A central rural work conference has stressed the need for better quality and efficiency in agriculture, focused on farmers' incomes and produce quality.
The two-day meeting stressed product mix, management and regional planning as top priorities in supply-side agricultural structural reform, according to the statement released after the conference on Tuesday.
China will seek new growth engines in agriculture and rural areas to improve productivity and competitiveness, said President Xi Jinping at a previous political bureau standing committee meeting.
The idea of a structural overhaul in the sector was first floated at the same meeting last year and is high on next year's agenda.
China has plenty of ordinary produce, but very few high-quality, branded agricultural products, so market-oriented reform must meet new consumer demands, said Minister of Agriculture Han Changfu.
The country will rationalize the relationship between the government and market, injecting vitality into the market, the statement said.
The meeting also required more targeted efforts to get another 10 million people out of poverty in 2017. Per capita disposable rural income grew only 6.5 percent in the first three quarters this year, the slowest in almost 13 years and failing to outpace GDP growth for the first time since 2004.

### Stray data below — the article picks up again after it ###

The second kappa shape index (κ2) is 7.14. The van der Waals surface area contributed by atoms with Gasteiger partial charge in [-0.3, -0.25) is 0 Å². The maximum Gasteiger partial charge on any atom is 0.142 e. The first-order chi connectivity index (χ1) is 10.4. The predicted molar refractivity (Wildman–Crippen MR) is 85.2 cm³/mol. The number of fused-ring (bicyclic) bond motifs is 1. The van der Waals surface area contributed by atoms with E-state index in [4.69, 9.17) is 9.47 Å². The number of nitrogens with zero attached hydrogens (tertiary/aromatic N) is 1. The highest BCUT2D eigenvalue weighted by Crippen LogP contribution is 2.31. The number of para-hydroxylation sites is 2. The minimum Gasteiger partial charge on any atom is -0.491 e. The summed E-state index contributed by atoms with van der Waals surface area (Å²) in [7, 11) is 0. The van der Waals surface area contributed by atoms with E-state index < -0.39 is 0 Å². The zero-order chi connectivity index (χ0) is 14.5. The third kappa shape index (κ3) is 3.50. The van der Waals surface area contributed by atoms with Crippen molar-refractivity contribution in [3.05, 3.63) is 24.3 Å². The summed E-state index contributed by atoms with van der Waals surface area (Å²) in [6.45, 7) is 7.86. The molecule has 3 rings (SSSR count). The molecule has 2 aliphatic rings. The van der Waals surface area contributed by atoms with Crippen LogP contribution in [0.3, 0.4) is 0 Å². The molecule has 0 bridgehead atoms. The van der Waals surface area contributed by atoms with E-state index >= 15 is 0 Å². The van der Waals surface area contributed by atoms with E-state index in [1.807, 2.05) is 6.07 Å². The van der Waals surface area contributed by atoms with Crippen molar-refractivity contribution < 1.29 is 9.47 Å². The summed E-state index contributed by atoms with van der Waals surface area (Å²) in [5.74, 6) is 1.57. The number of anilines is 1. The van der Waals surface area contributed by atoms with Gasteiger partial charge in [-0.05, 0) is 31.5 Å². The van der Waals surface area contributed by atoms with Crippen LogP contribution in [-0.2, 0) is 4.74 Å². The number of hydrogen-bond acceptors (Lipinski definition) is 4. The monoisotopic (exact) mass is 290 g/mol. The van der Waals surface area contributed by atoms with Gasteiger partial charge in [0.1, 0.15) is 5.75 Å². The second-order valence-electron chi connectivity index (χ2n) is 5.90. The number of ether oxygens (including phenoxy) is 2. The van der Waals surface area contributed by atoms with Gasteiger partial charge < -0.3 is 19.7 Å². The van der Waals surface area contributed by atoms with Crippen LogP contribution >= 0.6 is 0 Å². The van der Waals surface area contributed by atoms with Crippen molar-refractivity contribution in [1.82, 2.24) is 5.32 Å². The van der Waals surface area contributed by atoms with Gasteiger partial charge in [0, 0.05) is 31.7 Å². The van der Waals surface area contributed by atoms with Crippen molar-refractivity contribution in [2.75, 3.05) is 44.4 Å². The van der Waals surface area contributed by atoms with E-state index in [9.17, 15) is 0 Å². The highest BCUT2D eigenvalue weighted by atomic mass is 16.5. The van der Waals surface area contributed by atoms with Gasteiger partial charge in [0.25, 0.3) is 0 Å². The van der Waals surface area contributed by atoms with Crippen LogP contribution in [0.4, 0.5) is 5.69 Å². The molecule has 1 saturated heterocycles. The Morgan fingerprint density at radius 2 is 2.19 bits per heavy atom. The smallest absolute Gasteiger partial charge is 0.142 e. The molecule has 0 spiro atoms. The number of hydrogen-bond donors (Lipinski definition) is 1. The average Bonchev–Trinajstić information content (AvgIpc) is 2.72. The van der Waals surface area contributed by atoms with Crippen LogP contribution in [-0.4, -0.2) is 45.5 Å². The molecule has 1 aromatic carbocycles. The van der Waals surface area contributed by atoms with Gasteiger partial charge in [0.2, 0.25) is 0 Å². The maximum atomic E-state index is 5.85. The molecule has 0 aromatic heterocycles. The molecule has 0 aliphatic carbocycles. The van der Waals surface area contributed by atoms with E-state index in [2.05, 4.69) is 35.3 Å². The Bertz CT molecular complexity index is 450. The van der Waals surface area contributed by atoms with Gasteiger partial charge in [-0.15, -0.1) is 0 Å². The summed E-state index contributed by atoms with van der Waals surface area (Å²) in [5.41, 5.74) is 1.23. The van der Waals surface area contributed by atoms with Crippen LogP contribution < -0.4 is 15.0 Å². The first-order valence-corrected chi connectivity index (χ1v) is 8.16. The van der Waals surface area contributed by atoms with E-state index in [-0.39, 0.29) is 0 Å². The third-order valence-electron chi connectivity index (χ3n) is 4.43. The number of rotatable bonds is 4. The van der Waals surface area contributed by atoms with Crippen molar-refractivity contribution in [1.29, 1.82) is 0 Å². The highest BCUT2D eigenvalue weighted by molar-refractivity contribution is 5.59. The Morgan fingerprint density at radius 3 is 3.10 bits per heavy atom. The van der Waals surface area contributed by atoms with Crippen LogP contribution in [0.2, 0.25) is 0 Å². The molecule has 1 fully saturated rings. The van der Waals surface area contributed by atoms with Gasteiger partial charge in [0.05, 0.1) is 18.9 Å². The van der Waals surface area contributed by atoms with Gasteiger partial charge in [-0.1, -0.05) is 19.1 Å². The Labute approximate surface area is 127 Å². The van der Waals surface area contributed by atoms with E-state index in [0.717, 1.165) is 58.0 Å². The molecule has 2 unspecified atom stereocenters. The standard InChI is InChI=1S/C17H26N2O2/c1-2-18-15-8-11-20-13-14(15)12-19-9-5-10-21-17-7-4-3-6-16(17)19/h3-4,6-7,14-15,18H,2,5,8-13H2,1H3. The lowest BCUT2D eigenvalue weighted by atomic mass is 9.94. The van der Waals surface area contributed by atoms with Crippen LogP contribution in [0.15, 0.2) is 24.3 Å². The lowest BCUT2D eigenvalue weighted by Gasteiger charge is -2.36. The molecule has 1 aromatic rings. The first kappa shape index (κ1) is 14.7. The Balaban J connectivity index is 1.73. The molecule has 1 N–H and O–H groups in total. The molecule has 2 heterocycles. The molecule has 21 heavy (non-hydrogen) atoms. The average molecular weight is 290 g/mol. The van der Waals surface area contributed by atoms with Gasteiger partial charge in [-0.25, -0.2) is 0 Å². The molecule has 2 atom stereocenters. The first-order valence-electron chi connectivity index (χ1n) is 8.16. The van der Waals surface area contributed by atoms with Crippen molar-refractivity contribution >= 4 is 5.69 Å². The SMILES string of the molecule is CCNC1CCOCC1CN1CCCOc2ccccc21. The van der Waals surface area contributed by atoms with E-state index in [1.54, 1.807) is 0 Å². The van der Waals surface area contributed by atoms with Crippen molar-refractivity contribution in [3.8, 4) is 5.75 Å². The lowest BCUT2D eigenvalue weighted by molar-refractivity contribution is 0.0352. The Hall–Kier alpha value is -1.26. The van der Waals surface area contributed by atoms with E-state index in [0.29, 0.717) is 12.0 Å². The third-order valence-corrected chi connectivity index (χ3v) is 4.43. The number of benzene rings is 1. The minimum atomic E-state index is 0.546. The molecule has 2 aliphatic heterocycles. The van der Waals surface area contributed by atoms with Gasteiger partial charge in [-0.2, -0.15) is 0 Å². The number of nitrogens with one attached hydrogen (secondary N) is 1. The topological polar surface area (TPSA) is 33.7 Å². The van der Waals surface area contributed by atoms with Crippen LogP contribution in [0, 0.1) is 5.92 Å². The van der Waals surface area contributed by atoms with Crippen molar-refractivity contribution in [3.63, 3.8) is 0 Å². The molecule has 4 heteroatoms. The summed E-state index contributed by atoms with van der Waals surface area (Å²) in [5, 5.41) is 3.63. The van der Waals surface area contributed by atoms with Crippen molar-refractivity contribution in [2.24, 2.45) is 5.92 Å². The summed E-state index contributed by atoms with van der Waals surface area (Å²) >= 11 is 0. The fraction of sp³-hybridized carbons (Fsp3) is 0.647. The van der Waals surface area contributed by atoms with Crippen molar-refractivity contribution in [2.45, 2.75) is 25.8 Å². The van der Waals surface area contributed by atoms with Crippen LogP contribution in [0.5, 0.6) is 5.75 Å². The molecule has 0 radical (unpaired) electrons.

Han pointed out that Chinese farmers face high costs and price ceilings, while over-exploitation of resources has rendered traditional farming practices untenable.
"We have to improve agricultural structure and management to make the sector's supply more responsive to the market and more productive," Han said, adding that the government will promote better and safer agricultural products, more cost-effective resource allocation and technological managerial innovation.
The government will continue to ensure zero growth of fertilizer use and work of a subsidy mechanism to encourage green agriculture.
Efforts will be made to develop technological solutions to agricultural productivity and to reform rural property rights, creating new entities in production and services.
Grain output dipped 0.8 percent in 2016, ending a 12-year rising streak, data from the National Bureau of Statistics (NBS) showed.
The drop is a result of supply-side reform, as unbalanced supply and demand among grain varieties made many areas reduce corn planting in favor of soy and used the grain for feedstuff and oil, according to Huang Bingxin, a senior statistician with NBS.
Corn production will be further cut, and more high-quality dairy farms built. Specialty produce with local characteristics will be encouraged.
"Ensuring enough food for our people is the top priority for us," said Han, adding that China seeks no grain output increase, but will not allow big drops next year.
Three bottom lines of agricultural supply-side reform are no decline in grain production capacity, no change to the income growth trend for farmers, and no problems in rural stability, the statement said.